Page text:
Η Κόριννα ήταν η μοναδική Ταναγραία ποιήτρια ασμάτων. Εγραφε σε δωρική διάλεκτο και είχε νικήσει τον Πίνδαρο σε λυρικό αγώνα. Ο τάφος της ήταν σε περιφανές σημείο της πόλης και υπήρχε και ζωγραφική της αναπαράσταση στο γυμναστήριο (Παυσ. 9,22,3).
Corinna (Korinna), a poetess of Thebes (fl. B.C. 490), or, according to others, of Tanagra, distinguished for her skill in lyric verse, and remarkable for her personal attractions. She was the rival of Pindar, while the latter was still a young man; and, according to Aelian, she gained the victory over him no less than five times. Pausanias, in his travels, saw at Tanagra a picture, in which Corinna was represented as binding her head with a fillet of victory, which she had gained in a contest with Pindar. He supposes that she was less indebted for this victory to the excellence of her poetry than to her Boeotian dialect, which was more familiar to the ears of the judges at the games, and also to her extraordinary beauty. Corinna afterwards assisted the young poet with her advice. It is related of her that she recommended him to ornament his poems with mythical narrations; but that when he had composed a hymn, in the first six verses of which (still extant) almost the whole of the Theban mythology was introduced, she smiled and said, "We should sow with the hand, not with the whole sack". She was surnamed "the Fly" (Muia), as Erinna had been styled 'the Bee." The poems of Corinna were all in the Boeotian or Aeolic dialect. Too little of her poetry, however, has been preserved to allow of our forming a safe judgment of her style of composition. The extant fragments refer mostly to mythological subjects, particularly to heroines of the Boeotian legends. These remains are given by Bergk in his Poetae Lyrici Graeci (4th ed. 1878).
This text is from: Harry Thurston Peck, Harpers Dictionary of Classical Antiquities. Cited Oct 2002 from The Perseus Project URL below, which contains interesting hyperlinks
Corinna (Korinna), a Greek poetess, a native of Tanagra in Boeotia. According to some
accounts (Eudocia), she was the daughter of Achelodorus and Procratia. On account
of her long residence in Thebes, she was sometimes called a Theban. She flourished
about the beginning of the fifth century B. C., and was a contemporary of Pindar,
whom she is said to have instructed (Plut. de Glor. Athen. iv.), and with whom
she strove for a prize at the public games at Thebes. According to Aelian (V.
H. xiii. 25), she gained the victory over him five times. Pausanias (ix. 22.3)
does not speak of more than one victory, and mentions a picture which he saw at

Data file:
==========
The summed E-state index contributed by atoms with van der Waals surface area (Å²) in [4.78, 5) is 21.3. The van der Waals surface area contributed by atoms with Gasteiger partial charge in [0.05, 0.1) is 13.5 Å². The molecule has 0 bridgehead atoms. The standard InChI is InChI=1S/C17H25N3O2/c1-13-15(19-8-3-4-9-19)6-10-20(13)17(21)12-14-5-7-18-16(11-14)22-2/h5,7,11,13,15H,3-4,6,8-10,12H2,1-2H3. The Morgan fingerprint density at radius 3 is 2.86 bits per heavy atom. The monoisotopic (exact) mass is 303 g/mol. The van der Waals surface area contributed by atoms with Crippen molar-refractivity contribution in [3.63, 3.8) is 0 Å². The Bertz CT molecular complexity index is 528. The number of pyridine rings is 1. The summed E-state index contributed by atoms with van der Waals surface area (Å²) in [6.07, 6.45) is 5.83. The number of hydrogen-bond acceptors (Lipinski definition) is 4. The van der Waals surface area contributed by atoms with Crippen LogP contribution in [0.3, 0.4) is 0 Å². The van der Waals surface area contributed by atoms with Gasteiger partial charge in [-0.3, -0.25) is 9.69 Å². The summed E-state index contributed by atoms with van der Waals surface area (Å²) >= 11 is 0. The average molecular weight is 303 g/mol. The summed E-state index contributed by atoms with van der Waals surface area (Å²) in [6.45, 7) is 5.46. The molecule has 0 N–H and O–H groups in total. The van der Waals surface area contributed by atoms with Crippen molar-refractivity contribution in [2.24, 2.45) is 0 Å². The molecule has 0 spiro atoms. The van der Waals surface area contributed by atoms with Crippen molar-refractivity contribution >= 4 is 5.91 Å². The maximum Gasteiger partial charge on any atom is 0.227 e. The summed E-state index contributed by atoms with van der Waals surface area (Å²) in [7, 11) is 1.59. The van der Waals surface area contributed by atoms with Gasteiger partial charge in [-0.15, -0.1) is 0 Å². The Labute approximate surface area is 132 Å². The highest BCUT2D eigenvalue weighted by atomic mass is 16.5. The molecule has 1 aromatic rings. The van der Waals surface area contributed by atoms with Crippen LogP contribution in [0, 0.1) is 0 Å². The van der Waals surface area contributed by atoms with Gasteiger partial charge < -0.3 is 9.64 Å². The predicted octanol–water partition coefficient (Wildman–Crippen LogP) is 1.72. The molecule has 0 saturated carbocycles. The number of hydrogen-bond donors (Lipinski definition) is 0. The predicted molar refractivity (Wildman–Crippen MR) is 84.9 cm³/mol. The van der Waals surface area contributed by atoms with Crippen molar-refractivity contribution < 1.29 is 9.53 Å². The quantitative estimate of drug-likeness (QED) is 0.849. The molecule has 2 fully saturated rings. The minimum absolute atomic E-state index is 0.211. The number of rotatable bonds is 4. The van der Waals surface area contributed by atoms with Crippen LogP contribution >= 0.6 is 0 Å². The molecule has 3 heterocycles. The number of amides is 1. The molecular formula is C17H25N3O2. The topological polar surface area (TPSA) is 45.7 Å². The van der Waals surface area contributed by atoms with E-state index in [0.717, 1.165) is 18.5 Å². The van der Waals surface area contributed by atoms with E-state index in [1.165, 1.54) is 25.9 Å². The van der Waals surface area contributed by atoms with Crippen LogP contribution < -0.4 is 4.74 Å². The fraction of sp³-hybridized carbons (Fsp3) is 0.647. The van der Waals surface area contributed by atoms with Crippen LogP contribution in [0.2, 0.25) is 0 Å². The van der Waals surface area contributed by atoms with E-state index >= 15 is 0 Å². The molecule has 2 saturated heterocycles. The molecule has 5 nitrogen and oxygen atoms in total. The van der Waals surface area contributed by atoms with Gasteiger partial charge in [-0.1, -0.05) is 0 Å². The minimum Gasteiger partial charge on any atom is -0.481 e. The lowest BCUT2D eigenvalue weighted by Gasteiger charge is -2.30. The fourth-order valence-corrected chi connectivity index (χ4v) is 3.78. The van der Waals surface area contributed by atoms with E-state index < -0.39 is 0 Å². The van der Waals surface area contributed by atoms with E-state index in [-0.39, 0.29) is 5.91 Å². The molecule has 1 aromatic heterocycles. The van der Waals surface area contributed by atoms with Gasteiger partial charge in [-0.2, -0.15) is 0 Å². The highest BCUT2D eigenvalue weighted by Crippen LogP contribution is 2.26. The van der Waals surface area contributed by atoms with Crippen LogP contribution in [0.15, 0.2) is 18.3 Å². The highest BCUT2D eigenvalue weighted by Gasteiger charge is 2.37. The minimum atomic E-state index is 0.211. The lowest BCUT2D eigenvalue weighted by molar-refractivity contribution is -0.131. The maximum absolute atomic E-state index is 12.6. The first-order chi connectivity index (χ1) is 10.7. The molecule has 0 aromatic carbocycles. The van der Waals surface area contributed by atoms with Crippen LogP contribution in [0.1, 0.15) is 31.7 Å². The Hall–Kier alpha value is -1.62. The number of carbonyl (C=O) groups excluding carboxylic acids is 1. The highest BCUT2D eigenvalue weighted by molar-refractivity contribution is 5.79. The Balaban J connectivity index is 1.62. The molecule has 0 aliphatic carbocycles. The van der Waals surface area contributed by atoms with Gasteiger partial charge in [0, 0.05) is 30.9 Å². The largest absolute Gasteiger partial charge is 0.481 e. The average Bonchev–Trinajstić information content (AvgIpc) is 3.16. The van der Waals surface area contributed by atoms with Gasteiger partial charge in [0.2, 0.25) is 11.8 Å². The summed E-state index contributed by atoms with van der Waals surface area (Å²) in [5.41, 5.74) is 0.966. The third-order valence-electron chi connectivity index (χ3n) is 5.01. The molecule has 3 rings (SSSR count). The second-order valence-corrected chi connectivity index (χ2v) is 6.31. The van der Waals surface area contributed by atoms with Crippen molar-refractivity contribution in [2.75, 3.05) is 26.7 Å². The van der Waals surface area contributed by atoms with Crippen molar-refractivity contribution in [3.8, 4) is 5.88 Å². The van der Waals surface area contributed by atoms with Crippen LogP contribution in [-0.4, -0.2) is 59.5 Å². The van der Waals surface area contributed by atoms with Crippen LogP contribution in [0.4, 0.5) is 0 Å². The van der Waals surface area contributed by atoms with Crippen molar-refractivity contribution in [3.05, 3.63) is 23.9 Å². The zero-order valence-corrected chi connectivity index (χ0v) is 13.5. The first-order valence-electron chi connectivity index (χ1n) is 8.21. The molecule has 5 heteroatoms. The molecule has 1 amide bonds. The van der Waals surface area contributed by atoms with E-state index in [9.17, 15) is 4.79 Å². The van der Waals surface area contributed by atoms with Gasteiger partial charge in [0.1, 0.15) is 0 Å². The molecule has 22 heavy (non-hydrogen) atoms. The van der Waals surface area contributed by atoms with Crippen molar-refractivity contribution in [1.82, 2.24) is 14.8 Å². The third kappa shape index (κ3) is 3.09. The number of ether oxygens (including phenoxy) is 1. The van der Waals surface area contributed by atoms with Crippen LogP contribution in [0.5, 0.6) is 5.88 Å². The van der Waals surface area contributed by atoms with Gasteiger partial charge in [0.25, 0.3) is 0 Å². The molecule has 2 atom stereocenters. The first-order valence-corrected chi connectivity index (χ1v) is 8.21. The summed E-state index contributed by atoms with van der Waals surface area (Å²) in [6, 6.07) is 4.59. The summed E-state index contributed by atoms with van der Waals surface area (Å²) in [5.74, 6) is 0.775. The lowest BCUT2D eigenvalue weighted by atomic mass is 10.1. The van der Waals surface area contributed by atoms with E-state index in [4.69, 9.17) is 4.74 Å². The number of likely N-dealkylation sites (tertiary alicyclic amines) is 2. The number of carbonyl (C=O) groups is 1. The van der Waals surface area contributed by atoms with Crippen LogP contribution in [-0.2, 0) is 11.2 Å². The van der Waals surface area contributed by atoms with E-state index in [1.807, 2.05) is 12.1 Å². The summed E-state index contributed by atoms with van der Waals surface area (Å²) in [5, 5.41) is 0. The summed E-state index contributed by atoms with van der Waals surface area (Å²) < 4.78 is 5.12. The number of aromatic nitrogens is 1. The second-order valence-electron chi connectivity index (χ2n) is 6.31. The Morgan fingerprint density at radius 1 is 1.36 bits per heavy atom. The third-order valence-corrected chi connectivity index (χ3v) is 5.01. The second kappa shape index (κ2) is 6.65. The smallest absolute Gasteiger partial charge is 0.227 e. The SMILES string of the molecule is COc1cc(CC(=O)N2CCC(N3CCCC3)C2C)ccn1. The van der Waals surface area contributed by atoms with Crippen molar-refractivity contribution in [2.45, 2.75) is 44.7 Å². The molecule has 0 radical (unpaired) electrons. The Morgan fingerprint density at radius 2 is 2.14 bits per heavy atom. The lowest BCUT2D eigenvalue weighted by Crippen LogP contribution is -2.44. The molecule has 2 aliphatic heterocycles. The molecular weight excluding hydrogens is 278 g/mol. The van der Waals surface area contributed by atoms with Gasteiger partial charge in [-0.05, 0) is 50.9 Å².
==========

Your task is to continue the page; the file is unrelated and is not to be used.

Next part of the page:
Tanagra, in which she was represented binding her hair with a fillet in token
of her victory, which he attributes as much to her beauty and to the circumstance
that she wrote in the Aeolic dialect, as to her poetical talents. At a later period,
when Pindar's fame was more securely established, she blamed her contemporary,
Myrtis, for entering into a similar contest with him (Apollon. Dyscol. in Wolf,
Corinnae Carm.). The Aeolic dialect employed by Corinna had many Boeotian peculiarities
(Eustath. ad Od.). She appears to have intended her poems chiefly for Boeotian
ears; hence the numerous local references connected with Boeotia to be found in
them (Paus. ix. 20.1; Steph. Byz. s. v. Thespeia). They were collected in five
books, and were chiefly of a lyrical kind, comprising choral songs, lyrical nomes,
parthenia, epigrams, and erotic and heroic poems. The last. however, seem to have
been written in a lyrical form. Among them awe find mentioned one entitled Iolaus,
and one the Seven against Thebes. Only a few unimportant fragments have been preserved.
Statues were erected to Corinna in different parts of Greece, and she was ranked as the first and most distinguished of the nine lyrical Muses. She was surnamed Muia (the Fly). We have mention of a younger Corinna of Thebes, also sur named Myia, who is probably the same with the contemporary of Pindar. And so also is probably a Myia or Corinna of Thespiae who is mentioned (Suidas, s.v. Korinna).
This text is from: A dictionary of Greek and Roman biography and mythology, 1873 (ed. William Smith). Cited Nov 2005 from The Perseus Project URL below, which contains interesting hyperlinks
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